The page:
When the black dog bites
Authors: Catriona Roberts
Publication date: 14 Nov 2012
Doctors may find it difficult to recognise their own depression amid work stress, as Catriona Roberts found out
Depression is a growing problem worldwide. The disorder is responsible for the highest burden of disease in middle and high income countries and is expected to overtake heart disease as the biggest health problem worldwide by 2030. In Britain around one in 10 adults has depression at any one time. 
Depression, as well as many other mental health problems, is likewise common among doctors. The medical profession has one of the highest rates of depression, with women being particularly vulnerable. However, many doctors don’t feel able to talk about mental illness to their colleagues.
Experiencing depression as a doctor
I started developing symptoms of depression after a concussion sustained while I was playing sport during year 1 of foundation training. I struggled to get to sleep, only to wake an hour later and every hour after that.
In the morning I felt as if I had an awful hangover; I cried at the prospect of trying to get through yet another day. However, as soon as I saw my colleagues at work I pulled myself together and smiled as if all was fine. I did the same at home, sobbing under my duvet when I went to bed so that no one would know. I didn’t want to burden anyone else with my problems.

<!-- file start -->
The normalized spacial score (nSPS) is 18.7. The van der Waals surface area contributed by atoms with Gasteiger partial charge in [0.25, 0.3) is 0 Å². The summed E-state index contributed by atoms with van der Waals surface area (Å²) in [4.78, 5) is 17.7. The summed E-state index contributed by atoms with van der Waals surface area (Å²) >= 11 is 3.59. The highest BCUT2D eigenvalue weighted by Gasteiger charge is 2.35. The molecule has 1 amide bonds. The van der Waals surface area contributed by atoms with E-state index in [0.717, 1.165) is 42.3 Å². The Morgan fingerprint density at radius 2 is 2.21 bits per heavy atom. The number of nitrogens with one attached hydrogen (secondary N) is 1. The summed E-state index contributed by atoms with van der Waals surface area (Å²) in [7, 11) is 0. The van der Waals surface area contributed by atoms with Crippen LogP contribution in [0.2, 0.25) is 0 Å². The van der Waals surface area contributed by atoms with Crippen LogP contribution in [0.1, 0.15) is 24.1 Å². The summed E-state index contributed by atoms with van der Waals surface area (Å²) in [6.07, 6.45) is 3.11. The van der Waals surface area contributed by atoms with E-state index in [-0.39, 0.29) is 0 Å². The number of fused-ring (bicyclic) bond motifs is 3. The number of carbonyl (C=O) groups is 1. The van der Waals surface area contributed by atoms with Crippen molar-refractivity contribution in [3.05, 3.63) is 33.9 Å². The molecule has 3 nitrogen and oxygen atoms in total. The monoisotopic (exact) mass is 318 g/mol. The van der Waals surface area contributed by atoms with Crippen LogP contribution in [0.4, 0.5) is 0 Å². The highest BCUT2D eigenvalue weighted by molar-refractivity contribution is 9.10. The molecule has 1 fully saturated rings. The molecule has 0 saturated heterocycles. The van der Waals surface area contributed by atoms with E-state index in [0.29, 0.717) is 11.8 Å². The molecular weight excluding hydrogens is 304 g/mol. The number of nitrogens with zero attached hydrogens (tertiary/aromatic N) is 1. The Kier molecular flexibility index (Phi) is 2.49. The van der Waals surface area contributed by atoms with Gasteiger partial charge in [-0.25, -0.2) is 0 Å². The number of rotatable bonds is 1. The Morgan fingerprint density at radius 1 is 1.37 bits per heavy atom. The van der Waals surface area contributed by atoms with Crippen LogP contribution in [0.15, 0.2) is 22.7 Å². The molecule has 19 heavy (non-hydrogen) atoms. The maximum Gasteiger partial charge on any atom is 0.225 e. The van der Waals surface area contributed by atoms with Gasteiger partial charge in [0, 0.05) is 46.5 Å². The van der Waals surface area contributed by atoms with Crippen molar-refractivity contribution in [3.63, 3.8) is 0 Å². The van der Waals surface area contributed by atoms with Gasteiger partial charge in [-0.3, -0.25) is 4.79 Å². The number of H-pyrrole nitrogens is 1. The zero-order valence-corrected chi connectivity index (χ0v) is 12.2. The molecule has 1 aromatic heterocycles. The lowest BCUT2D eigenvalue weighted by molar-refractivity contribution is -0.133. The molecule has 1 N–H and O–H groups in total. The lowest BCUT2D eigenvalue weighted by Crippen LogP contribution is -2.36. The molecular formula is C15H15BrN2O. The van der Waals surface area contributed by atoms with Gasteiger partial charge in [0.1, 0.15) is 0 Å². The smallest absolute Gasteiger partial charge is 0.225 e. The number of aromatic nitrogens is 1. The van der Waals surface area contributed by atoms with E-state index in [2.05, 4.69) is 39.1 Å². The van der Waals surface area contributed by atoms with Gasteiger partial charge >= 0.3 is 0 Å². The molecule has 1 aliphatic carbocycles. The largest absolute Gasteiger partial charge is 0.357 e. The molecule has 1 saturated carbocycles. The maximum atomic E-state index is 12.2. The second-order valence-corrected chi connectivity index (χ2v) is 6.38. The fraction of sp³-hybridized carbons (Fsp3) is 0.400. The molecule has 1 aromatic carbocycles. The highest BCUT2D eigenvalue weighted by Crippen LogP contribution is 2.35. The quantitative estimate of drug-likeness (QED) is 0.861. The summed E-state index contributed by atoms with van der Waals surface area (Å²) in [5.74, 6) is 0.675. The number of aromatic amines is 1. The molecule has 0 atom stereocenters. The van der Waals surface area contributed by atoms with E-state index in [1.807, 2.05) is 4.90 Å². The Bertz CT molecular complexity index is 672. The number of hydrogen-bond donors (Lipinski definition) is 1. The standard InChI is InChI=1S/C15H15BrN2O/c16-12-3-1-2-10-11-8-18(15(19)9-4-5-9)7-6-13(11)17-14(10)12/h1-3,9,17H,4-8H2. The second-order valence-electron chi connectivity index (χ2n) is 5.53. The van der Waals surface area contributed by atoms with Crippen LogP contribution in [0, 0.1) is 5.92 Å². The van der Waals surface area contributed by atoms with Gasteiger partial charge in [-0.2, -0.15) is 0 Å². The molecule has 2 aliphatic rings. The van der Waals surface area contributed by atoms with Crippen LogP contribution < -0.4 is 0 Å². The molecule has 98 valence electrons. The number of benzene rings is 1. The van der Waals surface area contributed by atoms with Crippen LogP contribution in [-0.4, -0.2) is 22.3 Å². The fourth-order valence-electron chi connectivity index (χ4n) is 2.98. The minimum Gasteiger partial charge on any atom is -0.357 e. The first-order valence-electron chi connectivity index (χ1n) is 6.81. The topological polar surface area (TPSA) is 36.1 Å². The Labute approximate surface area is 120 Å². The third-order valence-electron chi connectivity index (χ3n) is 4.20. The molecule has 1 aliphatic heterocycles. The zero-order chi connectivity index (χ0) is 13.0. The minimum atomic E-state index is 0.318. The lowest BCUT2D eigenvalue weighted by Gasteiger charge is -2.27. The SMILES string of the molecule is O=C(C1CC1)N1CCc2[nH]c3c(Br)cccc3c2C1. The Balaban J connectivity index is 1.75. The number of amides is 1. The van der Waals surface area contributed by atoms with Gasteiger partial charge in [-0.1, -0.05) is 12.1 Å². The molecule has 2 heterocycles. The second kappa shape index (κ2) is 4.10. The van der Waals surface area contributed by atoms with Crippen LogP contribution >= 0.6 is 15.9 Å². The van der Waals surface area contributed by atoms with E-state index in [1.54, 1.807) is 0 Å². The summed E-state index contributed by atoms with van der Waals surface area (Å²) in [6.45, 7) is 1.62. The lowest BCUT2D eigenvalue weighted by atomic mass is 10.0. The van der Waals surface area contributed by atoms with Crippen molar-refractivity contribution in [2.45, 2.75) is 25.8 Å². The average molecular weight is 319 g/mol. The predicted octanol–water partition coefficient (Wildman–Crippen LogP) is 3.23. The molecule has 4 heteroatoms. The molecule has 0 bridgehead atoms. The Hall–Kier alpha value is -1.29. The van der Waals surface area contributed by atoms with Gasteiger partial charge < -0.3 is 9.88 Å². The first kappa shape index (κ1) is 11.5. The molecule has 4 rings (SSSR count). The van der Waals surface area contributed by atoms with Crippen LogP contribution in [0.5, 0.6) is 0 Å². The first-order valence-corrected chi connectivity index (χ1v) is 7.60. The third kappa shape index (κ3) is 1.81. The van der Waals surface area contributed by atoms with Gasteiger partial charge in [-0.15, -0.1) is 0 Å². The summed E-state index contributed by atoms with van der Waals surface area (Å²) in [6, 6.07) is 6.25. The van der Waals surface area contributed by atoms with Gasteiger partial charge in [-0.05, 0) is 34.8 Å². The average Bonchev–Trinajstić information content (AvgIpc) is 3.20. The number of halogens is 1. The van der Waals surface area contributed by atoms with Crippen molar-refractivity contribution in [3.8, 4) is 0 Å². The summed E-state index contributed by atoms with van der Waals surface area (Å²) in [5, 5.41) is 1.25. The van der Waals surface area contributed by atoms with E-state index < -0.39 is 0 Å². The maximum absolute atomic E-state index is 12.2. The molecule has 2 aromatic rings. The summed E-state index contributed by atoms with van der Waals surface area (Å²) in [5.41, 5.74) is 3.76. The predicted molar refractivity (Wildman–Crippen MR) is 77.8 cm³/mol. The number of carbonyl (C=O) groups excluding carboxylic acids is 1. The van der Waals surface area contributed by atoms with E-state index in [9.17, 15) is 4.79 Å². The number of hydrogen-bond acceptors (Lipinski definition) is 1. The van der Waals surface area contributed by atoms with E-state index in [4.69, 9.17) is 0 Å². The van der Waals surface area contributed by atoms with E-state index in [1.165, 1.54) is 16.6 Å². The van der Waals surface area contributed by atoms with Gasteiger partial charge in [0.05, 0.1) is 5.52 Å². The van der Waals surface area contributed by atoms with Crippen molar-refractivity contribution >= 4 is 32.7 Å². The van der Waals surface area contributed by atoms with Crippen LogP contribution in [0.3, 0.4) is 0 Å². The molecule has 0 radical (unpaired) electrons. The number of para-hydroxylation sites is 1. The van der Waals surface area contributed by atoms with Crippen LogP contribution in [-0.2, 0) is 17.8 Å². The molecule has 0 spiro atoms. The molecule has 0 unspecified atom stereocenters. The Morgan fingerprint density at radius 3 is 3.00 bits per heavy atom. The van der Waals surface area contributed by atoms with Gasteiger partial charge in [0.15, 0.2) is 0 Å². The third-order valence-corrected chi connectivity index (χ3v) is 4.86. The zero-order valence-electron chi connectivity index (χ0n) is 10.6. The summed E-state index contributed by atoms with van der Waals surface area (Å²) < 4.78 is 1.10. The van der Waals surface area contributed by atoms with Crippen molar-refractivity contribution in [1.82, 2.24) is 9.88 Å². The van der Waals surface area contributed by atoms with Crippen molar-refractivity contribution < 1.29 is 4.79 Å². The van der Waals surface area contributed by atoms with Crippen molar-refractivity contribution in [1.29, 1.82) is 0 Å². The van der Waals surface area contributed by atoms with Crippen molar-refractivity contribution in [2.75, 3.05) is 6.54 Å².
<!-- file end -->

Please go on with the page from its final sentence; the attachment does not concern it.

But I couldn’t hide my depression from my family, who told me, “You need to rest; try to slow down.” But I couldn’t—there was simply no time to stop and think.
Then one day a colleague who was stressed herself made a snappy remark. I left the ward, locked myself in the toilet, and sat crying until one of my friends came and took me home.
Tackling the problem
I finally realised that this was more than stress, and I gave up trying to hold it all in. I didn’t feel that I was safe working. It was then that I plucked up the courage to knock on the door of the head of education.
“You are like a car stuck in the mud,” he said. “You are spinning your wheels.” I was trying so hard to keep going and “cope.” I was whisked off to see occupational health, who signed me off for the next week with stress.
My depression didn’t get better, though; if anything, it got much worse. At night I had disturbing nightmares and woke up sobbing. I felt so low, worthless, and hopeless. I just tried to make it through each day. I couldn’t even comprehend the future. It was terrifying.
Four weeks later I saw a psychiatrist, who diagnosed severe depression. Unfortunately, I had side effects from the medication and became suicidal. Being depressed actually hurt, and I wanted it to be over; the only thing stopping me was the thought of my family and friends.
Finally, after several months I found a drug treatment that agreed with me. Slowly the dose was increased, and, with invaluable support from a psychotherapist, my symptoms began to improve.
More than a year on my energy has started to come back, and finally I can see some way forwards.
Returning to work